book “The Crosby Arboretum.” Free admission. Crosby Arboretum. Details: 601-799-2311; crosbyarboretum.msstate.edu Easter Drama, April 18, Hazelhurst. ECCC Drama Team to perform “Road to Calvary”; 7 p.m. Mt. Sinai United Methodist Church. Details: 601-654-3834. Fulmer’s Homesteaders Gathering and Horsedrawn Auction, April 18-19, Richton. Free admission. Fulmer’s Farmstead, Wingate Road. Details: 601-964-8222; fulmersfarmstead.com Annual Daylily Sale, April 19, Meridian. Meridian Daylily Club sale of many varieties and colors; 8 a.m. Lauderdale County Co-op. Details: 601-527-2442. Southaven 34th Annual Springfest, April 24-26, Southaven. BBQ cooking championship, carnival midway, more. Snowden Grove Park. Details: 662-280-2489 ext. 283; southaven.org Relay For Life of Hattiesburg, April 25, Hattiesburg. Tatum Park. Other area Relay For Life events May 2: Marion Co., Columbia High School; Petal, Willie Hinton/Relay Park; and Lamar Co., Sumrall High School. Details: 601543-8874. Annual Taste Fair, April 25, Hurley. Taste more than 30 dishes with emphasis on “Dishes for the Holidays”; 11 a.m. - 1 p.m. Admission. Full Life Assembly. Details: 228-588-2670, 601-770-2245. Wister Gardens Workshop, April 26, Belzoni. Admission. Wister Gardens. Details: 662-836-6471, 662-836-7996. Destiny Goss Memorial Cruise for St. Jude, April 26, Lucedale. Motorcycle ride and poker run, BBQ chicken, live music, auction, raffle. George County Senior Citizens Center. Details: 601-770-1142, 601-508-2202. Fourth Annual Rabbit Run for St. Jude, April 26, Star. 10K and 5K races, children’s fun run. Details: 601-842-7947; rabbitrunstar.com Annual 8-Mile Yard Sale, April 26, Greenwood Springs. Clothes, toys, car/truck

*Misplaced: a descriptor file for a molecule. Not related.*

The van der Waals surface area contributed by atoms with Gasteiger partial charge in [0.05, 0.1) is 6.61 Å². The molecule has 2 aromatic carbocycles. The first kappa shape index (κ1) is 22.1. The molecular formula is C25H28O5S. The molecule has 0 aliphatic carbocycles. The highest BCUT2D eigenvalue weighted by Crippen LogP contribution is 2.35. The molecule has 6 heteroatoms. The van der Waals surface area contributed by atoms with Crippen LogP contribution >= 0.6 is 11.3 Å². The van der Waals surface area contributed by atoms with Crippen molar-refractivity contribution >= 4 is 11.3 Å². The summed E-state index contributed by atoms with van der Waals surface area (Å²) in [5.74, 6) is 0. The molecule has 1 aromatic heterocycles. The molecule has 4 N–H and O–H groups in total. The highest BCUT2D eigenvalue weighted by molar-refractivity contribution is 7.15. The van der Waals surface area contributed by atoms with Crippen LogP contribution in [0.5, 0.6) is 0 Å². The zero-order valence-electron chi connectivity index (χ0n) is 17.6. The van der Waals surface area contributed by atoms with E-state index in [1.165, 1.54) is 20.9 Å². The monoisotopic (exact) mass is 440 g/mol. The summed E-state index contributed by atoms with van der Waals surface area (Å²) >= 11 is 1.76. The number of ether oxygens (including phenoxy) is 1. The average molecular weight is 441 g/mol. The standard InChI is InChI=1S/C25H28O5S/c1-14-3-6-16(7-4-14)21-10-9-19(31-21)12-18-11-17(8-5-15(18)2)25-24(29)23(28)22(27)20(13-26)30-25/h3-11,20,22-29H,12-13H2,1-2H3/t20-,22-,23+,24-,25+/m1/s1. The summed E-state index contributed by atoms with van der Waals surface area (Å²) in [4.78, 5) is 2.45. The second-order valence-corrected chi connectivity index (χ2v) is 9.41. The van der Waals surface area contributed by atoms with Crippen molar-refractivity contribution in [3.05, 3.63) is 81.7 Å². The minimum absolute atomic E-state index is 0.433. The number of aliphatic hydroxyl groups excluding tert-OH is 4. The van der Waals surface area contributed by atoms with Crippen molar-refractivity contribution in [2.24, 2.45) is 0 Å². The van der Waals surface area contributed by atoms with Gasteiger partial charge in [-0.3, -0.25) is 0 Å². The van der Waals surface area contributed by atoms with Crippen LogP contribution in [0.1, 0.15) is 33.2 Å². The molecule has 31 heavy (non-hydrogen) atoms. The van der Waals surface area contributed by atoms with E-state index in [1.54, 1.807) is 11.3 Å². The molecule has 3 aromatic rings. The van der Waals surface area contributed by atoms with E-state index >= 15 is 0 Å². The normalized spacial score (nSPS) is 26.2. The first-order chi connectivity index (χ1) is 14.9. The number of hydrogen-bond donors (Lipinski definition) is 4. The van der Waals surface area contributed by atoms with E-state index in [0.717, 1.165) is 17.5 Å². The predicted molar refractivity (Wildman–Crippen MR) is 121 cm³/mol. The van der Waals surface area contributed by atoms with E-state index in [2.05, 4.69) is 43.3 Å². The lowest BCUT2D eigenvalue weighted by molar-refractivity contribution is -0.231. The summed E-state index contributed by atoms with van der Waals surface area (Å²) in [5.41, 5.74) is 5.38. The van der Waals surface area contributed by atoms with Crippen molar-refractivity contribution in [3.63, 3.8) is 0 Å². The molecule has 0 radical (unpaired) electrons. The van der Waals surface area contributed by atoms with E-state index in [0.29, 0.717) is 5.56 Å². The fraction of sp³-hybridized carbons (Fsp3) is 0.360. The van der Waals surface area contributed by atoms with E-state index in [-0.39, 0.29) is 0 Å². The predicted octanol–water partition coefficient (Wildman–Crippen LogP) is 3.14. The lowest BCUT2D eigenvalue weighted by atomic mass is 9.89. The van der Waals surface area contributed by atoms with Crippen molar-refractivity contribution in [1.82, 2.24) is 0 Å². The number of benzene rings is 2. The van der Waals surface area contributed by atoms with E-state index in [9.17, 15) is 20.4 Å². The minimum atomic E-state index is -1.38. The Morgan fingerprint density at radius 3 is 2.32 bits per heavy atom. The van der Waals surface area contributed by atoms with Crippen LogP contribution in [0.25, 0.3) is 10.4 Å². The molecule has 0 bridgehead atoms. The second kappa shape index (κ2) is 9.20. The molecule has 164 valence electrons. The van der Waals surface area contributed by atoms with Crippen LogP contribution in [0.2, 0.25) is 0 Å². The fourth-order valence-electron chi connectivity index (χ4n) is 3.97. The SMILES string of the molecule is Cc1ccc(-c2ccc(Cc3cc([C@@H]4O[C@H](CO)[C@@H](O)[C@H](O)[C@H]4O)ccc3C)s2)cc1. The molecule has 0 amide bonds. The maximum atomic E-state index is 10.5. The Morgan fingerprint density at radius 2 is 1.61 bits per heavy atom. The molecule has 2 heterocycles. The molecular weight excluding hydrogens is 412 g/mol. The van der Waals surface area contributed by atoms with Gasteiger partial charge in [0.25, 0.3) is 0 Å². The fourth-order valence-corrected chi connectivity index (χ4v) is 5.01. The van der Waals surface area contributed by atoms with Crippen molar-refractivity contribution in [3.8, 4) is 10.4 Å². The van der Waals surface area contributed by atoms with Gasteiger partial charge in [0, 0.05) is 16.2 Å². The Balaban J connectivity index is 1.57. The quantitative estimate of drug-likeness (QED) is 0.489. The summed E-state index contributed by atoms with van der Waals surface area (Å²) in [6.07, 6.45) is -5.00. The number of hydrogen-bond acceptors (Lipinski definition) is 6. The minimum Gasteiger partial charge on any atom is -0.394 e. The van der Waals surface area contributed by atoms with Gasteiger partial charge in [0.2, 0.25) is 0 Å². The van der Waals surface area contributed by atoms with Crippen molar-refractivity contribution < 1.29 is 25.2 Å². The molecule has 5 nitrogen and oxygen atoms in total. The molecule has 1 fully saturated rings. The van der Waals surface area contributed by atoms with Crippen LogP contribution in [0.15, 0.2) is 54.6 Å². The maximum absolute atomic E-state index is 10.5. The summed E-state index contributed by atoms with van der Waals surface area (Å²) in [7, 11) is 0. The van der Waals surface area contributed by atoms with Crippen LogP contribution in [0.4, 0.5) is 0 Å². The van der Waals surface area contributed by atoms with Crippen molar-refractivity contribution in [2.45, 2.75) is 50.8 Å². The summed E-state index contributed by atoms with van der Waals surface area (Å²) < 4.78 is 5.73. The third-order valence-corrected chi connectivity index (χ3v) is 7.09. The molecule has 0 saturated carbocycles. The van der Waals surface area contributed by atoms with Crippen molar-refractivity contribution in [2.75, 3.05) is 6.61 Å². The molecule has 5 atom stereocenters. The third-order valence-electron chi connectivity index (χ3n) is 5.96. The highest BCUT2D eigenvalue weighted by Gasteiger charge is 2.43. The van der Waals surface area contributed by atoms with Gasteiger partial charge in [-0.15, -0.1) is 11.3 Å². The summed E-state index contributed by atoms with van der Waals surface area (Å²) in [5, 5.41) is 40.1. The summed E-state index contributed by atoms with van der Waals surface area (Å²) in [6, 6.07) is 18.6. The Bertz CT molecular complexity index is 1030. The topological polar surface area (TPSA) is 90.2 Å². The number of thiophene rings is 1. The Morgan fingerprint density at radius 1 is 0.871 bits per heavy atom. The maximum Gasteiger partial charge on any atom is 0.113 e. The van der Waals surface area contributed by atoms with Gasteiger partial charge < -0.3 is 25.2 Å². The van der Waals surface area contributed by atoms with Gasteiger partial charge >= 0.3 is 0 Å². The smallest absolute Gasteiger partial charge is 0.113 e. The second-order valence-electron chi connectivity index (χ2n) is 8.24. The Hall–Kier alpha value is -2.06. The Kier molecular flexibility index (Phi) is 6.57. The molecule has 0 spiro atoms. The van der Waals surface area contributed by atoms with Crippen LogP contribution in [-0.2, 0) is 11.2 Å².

parts, more; 7 a.m. until. Details: 662-3156955. Sixth Annual Dog Fest, April 26, Meridian. Contests, vendors, more. Lauderdale Agri-center. Details: 601-776-2558; ecmkc.org Double 16 Hunting Club Seventh Annual Spring Trail Ride, April 26, Poplarville. Entertainment, camping, food. Gumpond area. Admission. Details: 601-550-5905; Facebook: Double 16 Hunting Club Trail Rides. Hernando Farmers Market, April 26 - Oct. 25, Hernando. Foods, music, special events; 8 a.m. - 1 p.m. Earth Day Celebration April 26. Hernando Courthouse Square. Details: cityofhernando.org/farmersmarket Confederate Memorial Service and Picnic, April 29, Hernando. Sons of Confederate Veterans event; 2 p.m. Free. Hernando Memorial Cemetery. Details: 662-393-4448; bullfrogreb@aol.com Sherman School Reunion, May 2-3, Sherman. Sock hop, 50th anniversary of school’s closing, more. Sherman Library. Details: 931-320-2441; mrtsix3@bellsouth.net George County Firefighters Association BBQ Challenge, May 3, Lucedale. Live music including Ricochet, vendors, food; 9 a.m. - 10 p.m. Admission. George County Fairgrounds. gcffabbqchallenge.org Lake Washington Homes, Gardens, Historical Sites Tour, May 3, Glen Allan. Self-guided tours, lunch at Highland Club, vendors; 9 a.m. - 4 p.m. Admission; advance ticket sales only. Glen Allan United Methodist